Cell reports ; 2022.
Article in English | EuropePMC | ID: covidwho-1661209

ABSTRACT

Kotagiri et al. find that SARS-CoV-2 infection versus vaccination induces distinct changes in the B cell receptor repertoire, including prominent clonal expansion in IgA and IgM after infection, but IgG after vaccination. A broad anti-spike response to infection contrasts with a narrower RBD-focused one after vaccination, potentially informing vaccination strategies.

14.
EuropePMC; 2021.
Preprint in English | EuropePMC | ID: ppcovidwho-295590

ABSTRACT

COVID-19 has been associated with many neurological complications including stroke, delirium and encephalitis. Furthermore, many individuals experience a protracted post-viral syndrome which is dominated by neuropsychiatric symptoms, and is seemingly unrelated to COVID-19 severity. The true frequency and underlying mechanisms of neurological injury are unknown, but exaggerated host inflammatory responses appear to be a key driver of severe COVID-19 more broadly. We sought to investigate the dynamics of, and relationship between, serum markers of brain injury (neurofilament light [NfL], Glial Fibrillary Acidic Protein [GFAP] and total Tau) and markers of dysregulated host response including measures of autoinflammation (proinflammatory cytokines) and autoimmunity. Brain injury biomarkers were measured using the Quanterix Simoa HDx platform, cytokine profiling by Luminex (R&D) and autoantibodies by a custom protein microarray. During hospitalisation, patients with COVID-19 demonstrated elevations of NfL and GFAP in a severity-dependant manner, and there was evidence of ongoing active brain injury at follow-up 4 months later. Raised NfL and GFAP were associated with both elevations of pro-inflammatory cytokines and the presence of autoantibodies;autoantibodies were commonly seen against lung surfactant proteins as well as brain proteins such as myelin associated glycoprotein, but reactivity was seen to a large number of different antigens. Furthermore, a distinct process characterised by elevation of serum total Tau was seen in patients at follow-up, which appeared to be independent of initial disease severity and was not associated with dysregulated immune responses in the same manner as NfL and GFAP.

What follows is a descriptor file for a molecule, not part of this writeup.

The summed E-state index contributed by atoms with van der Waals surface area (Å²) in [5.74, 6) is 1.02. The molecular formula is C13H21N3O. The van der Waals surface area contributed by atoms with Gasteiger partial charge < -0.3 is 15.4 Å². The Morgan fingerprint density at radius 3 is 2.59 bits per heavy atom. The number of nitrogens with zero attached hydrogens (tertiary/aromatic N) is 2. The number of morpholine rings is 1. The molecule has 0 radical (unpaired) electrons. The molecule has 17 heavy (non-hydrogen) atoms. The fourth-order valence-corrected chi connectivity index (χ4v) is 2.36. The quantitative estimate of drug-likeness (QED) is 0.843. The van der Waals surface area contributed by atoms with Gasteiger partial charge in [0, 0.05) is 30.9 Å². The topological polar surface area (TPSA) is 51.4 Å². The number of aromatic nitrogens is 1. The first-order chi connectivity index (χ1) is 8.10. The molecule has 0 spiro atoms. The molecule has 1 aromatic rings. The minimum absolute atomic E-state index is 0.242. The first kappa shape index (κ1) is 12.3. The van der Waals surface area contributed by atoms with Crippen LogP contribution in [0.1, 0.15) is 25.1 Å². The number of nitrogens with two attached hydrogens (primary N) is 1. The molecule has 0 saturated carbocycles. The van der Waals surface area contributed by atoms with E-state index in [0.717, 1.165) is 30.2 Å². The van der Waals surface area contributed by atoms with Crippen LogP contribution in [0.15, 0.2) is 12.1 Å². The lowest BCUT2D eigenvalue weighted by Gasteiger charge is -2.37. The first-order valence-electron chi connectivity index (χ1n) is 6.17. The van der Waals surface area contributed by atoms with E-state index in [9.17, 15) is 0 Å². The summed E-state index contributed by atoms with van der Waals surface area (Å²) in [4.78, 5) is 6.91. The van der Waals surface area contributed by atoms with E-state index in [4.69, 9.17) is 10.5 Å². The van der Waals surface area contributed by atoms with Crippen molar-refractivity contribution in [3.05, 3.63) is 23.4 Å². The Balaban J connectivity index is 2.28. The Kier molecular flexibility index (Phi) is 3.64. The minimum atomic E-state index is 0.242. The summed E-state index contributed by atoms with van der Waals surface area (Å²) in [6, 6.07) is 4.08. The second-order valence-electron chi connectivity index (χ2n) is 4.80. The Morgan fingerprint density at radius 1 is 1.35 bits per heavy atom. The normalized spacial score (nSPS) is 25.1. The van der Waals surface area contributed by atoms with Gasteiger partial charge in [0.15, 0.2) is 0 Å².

15.
EuropePMC; 2021.
Preprint in English | EuropePMC | ID: ppcovidwho-293495

ABSTRACT